The United Nations issued a denunciatory statement against the Holy See this week, blasting the Vatican for its continued tolerance of abusive bishops and challenging the Pope to open the “files on pedophiles and bishops who concealed their crimes.”
According to The Associated Press on Wednesday, the scathing and exceptionally blunt report, authored by the U.N. Committee on the Rights of the Child, came after Vatican officials were grilled last month over their continued lack of action on behalf of abuse victims.
“The Committee is gravely concerned that the Holy See has not acknowledged the extent of the crimes committed, has not taken the necessary measures to address cases of child sexual abuse and to protect children, and has adopted policies and practices which have led to the continuation of the abuse by and the impunity of the perpetrators,” the report said.
The U.N. urged the Vatican to “immediately remove all known and suspected child sexual abusers from assignment and refer the matter to the relevant law enforcement authorities for investigation and prosecution purposes.”
The report demanded that the Holy See turn over their “archive of evidence” surrounding the decades long abuse of young children, numbering into the tens of thousands.
The Vatican’s initial response was that the Roman Catholic Church is committed to “defending and protecting the rights of the child,” and that it would study the report. Shortly thereafter, Vatican diplomat Archbishop Silvano Tomasi condemned the report as vague and unmerited, saying the report does not acknowledge the proactive steps taken by the Vatican over the last decade or so.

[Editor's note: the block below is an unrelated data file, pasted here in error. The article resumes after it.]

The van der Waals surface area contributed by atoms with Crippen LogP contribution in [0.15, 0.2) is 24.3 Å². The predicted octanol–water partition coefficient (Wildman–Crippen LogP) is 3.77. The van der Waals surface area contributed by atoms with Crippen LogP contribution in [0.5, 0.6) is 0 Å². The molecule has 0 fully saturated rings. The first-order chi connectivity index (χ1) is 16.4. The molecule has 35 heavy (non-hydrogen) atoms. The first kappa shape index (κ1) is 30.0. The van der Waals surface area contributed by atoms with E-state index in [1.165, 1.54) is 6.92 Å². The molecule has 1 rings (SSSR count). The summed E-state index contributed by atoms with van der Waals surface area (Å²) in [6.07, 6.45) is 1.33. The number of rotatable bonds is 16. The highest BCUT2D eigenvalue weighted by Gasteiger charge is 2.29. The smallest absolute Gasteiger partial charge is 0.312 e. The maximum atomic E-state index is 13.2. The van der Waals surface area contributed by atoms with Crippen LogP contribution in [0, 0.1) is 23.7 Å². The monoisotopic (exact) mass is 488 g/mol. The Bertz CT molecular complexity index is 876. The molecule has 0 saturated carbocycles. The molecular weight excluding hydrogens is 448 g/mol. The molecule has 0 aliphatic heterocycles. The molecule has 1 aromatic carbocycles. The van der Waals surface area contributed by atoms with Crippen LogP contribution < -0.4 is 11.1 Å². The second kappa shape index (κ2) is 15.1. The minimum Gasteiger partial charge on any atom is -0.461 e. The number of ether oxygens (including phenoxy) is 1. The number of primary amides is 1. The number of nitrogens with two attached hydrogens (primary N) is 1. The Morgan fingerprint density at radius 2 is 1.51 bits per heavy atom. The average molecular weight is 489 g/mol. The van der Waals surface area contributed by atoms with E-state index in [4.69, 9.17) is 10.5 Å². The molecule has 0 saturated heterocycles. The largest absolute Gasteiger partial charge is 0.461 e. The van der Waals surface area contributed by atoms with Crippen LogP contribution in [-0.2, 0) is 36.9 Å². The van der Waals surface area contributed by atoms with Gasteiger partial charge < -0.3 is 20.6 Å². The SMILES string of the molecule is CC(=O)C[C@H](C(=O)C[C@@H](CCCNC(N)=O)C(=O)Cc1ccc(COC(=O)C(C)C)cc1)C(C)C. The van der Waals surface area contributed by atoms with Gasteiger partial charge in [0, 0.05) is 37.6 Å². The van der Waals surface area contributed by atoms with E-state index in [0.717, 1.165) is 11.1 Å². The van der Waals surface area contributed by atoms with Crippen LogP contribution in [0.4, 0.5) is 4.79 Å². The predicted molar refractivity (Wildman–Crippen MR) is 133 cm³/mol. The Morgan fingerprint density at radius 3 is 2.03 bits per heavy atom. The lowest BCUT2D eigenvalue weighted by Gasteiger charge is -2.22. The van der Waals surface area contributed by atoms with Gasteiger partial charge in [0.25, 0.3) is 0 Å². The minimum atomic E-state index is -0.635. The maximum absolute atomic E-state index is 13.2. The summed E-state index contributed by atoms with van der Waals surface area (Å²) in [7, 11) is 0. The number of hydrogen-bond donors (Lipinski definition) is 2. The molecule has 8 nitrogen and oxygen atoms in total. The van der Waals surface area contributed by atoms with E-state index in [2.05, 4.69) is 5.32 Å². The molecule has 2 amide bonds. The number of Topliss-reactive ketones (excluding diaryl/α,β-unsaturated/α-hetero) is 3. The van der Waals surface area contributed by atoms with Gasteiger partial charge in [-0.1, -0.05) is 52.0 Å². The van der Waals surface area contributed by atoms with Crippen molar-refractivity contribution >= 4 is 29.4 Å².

“It seems as if the document was prepared before the committee meeting, where the Vatican gave detailed responses on various points that weren't reported in this concluding document or seem to not have been taken into consideration,” Tomasi told Vatican Radio.
Pope Francis previously called the sexual abuse scandal "the shame of the Church," and vowed to make the rooting out of predator priests and bishops a paramount concern that the Vatican would overcome.
"Due to a code of silence imposed on all members of the clergy under penalty of excommunication, cases of child sexual abuse have hardly ever been reported to the law enforcement authorities in the countries where such crimes occurred," the report went on to say.
According to the AP report, no Catholic bishop "has ever been sanctioned by the Vatican for sheltering an abusive priest, and only in 2010 did the Holy See direct bishops to report abusers to police where law enforcement requires it. Vatican officials have acknowledged that bishop accountability remains a major problem and have suggested that under Francis, things might begin to change."